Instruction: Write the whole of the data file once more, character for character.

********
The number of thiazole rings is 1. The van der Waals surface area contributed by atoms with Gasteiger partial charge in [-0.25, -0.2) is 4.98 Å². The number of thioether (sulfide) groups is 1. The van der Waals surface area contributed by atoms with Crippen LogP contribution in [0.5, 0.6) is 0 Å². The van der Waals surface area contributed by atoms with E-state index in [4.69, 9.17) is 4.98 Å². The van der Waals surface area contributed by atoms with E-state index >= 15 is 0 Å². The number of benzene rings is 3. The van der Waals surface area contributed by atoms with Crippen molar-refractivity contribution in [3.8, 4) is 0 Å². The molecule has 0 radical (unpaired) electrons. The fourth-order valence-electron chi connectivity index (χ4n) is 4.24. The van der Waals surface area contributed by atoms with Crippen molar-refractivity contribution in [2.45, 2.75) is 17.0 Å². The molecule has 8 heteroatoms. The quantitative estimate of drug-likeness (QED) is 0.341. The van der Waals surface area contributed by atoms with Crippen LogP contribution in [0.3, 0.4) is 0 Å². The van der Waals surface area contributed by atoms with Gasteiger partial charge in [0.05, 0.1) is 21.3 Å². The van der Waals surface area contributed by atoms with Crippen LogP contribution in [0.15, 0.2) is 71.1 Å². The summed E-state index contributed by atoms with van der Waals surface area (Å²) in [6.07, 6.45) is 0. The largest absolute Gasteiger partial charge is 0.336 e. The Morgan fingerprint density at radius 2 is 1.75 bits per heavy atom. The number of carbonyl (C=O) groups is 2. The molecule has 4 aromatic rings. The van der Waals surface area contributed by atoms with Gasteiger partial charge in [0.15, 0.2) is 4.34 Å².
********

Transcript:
The number of thiazole rings is 1. The van der Waals surface area contributed by atoms with Gasteiger partial charge in [-0.25, -0.2) is 4.98 Å². The number of thioether (sulfide) groups is 1. The van der Waals surface area contributed by atoms with Crippen LogP contribution in [0.5, 0.6) is 0 Å². The van der Waals surface area contributed by atoms with E-state index in [4.69, 9.17) is 4.98 Å². The van der Waals surface area contributed by atoms with E-state index >= 15 is 0 Å². The number of benzene rings is 3. The van der Waals surface area contributed by atoms with Crippen molar-refractivity contribution in [3.8, 4) is 0 Å². The molecule has 0 radical (unpaired) electrons. The fourth-order valence-electron chi connectivity index (χ4n) is 4.24. The van der Waals surface area contributed by atoms with Crippen molar-refractivity contribution in [2.45, 2.75) is 17.0 Å². The molecule has 8 heteroatoms. The quantitative estimate of drug-likeness (QED) is 0.341. The van der Waals surface area contributed by atoms with Crippen LogP contribution in [0.3, 0.4) is 0 Å². The van der Waals surface area contributed by atoms with Gasteiger partial charge in [0.05, 0.1) is 21.3 Å². The van der Waals surface area contributed by atoms with Crippen LogP contribution in [0.15, 0.2) is 71.1 Å². The summed E-state index contributed by atoms with van der Waals surface area (Å²) in [6.07, 6.45) is 0. The largest absolute Gasteiger partial charge is 0.336 e. The Morgan fingerprint density at radius 2 is 1.75 bits per heavy atom. The number of carbonyl (C=O) groups is 2. The molecule has 4 aromatic rings. The van der Waals surface area contributed by atoms with Gasteiger partial charge in [0.15, 0.2) is 4.34 Å².